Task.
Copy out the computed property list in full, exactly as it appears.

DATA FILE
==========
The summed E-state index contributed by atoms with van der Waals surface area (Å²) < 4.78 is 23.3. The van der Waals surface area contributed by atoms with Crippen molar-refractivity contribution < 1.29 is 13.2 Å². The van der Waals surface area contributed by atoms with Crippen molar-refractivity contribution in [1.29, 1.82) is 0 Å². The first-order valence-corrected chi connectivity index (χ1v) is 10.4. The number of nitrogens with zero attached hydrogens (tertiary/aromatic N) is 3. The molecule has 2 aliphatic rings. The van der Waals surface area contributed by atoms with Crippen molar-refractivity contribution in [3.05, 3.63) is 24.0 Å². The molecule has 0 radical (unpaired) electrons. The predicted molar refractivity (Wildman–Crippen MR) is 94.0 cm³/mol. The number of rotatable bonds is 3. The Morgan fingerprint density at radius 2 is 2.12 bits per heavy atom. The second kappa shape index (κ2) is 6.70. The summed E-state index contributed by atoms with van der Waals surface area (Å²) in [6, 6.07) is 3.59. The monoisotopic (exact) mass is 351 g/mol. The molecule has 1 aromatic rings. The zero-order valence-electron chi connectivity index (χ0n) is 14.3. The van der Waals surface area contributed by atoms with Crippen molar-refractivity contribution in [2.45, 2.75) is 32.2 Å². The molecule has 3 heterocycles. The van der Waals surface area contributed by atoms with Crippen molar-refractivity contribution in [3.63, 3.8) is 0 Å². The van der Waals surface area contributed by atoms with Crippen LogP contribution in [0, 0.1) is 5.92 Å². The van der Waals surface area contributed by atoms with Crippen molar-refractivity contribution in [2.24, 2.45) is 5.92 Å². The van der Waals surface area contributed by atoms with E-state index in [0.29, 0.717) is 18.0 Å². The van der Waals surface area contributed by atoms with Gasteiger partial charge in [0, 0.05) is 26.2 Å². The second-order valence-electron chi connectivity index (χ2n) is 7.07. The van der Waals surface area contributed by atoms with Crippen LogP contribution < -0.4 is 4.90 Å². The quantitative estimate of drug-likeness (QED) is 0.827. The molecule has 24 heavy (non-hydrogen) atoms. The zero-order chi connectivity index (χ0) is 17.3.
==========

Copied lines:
The summed E-state index contributed by atoms with van der Waals surface area (Å²) < 4.78 is 23.3. The van der Waals surface area contributed by atoms with Crippen molar-refractivity contribution < 1.29 is 13.2 Å². The van der Waals surface area contributed by atoms with Crippen molar-refractivity contribution in [1.29, 1.82) is 0 Å². The first-order valence-corrected chi connectivity index (χ1v) is 10.4. The number of nitrogens with zero attached hydrogens (tertiary/aromatic N) is 3. The molecule has 2 aliphatic rings. The van der Waals surface area contributed by atoms with Crippen molar-refractivity contribution in [3.05, 3.63) is 24.0 Å². The molecule has 0 radical (unpaired) electrons. The predicted molar refractivity (Wildman–Crippen MR) is 94.0 cm³/mol. The number of rotatable bonds is 3. The Morgan fingerprint density at radius 2 is 2.12 bits per heavy atom. The second kappa shape index (κ2) is 6.70. The summed E-state index contributed by atoms with van der Waals surface area (Å²) in [6, 6.07) is 3.59. The monoisotopic (exact) mass is 351 g/mol. The molecule has 1 aromatic rings. The zero-order valence-electron chi connectivity index (χ0n) is 14.3. The van der Waals surface area contributed by atoms with Crippen molar-refractivity contribution in [2.45, 2.75) is 32.2 Å². The molecule has 3 heterocycles. The van der Waals surface area contributed by atoms with Crippen molar-refractivity contribution in [3.63, 3.8) is 0 Å². The van der Waals surface area contributed by atoms with Crippen LogP contribution in [0, 0.1) is 5.92 Å². The van der Waals surface area contributed by atoms with Crippen molar-refractivity contribution in [2.24, 2.45) is 5.92 Å². The van der Waals surface area contributed by atoms with E-state index in [0.29, 0.717) is 18.0 Å². The van der Waals surface area contributed by atoms with Gasteiger partial charge in [0, 0.05) is 26.2 Å². The second-order valence-electron chi connectivity index (χ2n) is 7.07. The van der Waals surface area contributed by atoms with Crippen LogP contribution < -0.4 is 4.90 Å². The quantitative estimate of drug-likeness (QED) is 0.827. The molecule has 24 heavy (non-hydrogen) atoms. The zero-order chi connectivity index (χ0) is 17.3.